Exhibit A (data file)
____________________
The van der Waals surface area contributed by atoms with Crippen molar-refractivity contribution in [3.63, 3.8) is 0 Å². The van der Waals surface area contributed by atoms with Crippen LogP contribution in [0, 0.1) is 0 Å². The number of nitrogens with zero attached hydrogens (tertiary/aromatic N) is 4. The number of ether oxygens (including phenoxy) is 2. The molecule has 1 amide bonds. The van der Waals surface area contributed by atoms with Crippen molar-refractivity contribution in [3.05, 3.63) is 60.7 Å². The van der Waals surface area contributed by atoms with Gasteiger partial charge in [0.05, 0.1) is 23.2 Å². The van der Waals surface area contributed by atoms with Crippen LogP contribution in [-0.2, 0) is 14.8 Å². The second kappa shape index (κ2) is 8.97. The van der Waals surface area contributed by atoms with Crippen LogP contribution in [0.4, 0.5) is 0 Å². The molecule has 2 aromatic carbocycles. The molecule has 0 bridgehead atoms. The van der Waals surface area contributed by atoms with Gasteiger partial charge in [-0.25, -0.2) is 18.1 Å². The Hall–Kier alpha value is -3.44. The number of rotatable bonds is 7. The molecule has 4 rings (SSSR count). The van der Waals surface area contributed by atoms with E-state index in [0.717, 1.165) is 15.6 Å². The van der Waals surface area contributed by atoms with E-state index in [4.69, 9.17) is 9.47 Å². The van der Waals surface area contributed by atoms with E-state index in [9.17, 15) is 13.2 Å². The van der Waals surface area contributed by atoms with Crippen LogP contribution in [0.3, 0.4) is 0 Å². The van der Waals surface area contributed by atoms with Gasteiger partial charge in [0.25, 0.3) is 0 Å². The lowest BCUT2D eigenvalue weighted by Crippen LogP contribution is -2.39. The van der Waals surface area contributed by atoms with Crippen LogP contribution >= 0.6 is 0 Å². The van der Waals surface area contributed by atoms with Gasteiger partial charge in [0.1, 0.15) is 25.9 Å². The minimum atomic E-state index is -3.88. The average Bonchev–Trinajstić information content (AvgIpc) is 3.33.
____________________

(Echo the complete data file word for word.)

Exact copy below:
The van der Waals surface area contributed by atoms with Crippen molar-refractivity contribution in [3.63, 3.8) is 0 Å². The van der Waals surface area contributed by atoms with Crippen LogP contribution in [0, 0.1) is 0 Å². The number of nitrogens with zero attached hydrogens (tertiary/aromatic N) is 4. The number of ether oxygens (including phenoxy) is 2. The molecule has 1 amide bonds. The van der Waals surface area contributed by atoms with Crippen molar-refractivity contribution in [3.05, 3.63) is 60.7 Å². The van der Waals surface area contributed by atoms with Gasteiger partial charge in [0.05, 0.1) is 23.2 Å². The van der Waals surface area contributed by atoms with Crippen LogP contribution in [-0.2, 0) is 14.8 Å². The second kappa shape index (κ2) is 8.97. The van der Waals surface area contributed by atoms with Crippen LogP contribution in [0.4, 0.5) is 0 Å². The molecule has 2 aromatic carbocycles. The molecule has 0 bridgehead atoms. The van der Waals surface area contributed by atoms with Gasteiger partial charge in [-0.25, -0.2) is 18.1 Å². The Hall–Kier alpha value is -3.44. The number of rotatable bonds is 7. The molecule has 4 rings (SSSR count). The van der Waals surface area contributed by atoms with E-state index in [0.717, 1.165) is 15.6 Å². The van der Waals surface area contributed by atoms with E-state index in [4.69, 9.17) is 9.47 Å². The van der Waals surface area contributed by atoms with E-state index in [9.17, 15) is 13.2 Å². The van der Waals surface area contributed by atoms with Crippen LogP contribution in [0.3, 0.4) is 0 Å². The van der Waals surface area contributed by atoms with Gasteiger partial charge in [0.25, 0.3) is 0 Å². The lowest BCUT2D eigenvalue weighted by Crippen LogP contribution is -2.39. The van der Waals surface area contributed by atoms with Crippen LogP contribution >= 0.6 is 0 Å². The van der Waals surface area contributed by atoms with Gasteiger partial charge in [0.1, 0.15) is 25.9 Å². The minimum atomic E-state index is -3.88. The average Bonchev–Trinajstić information content (AvgIpc) is 3.33.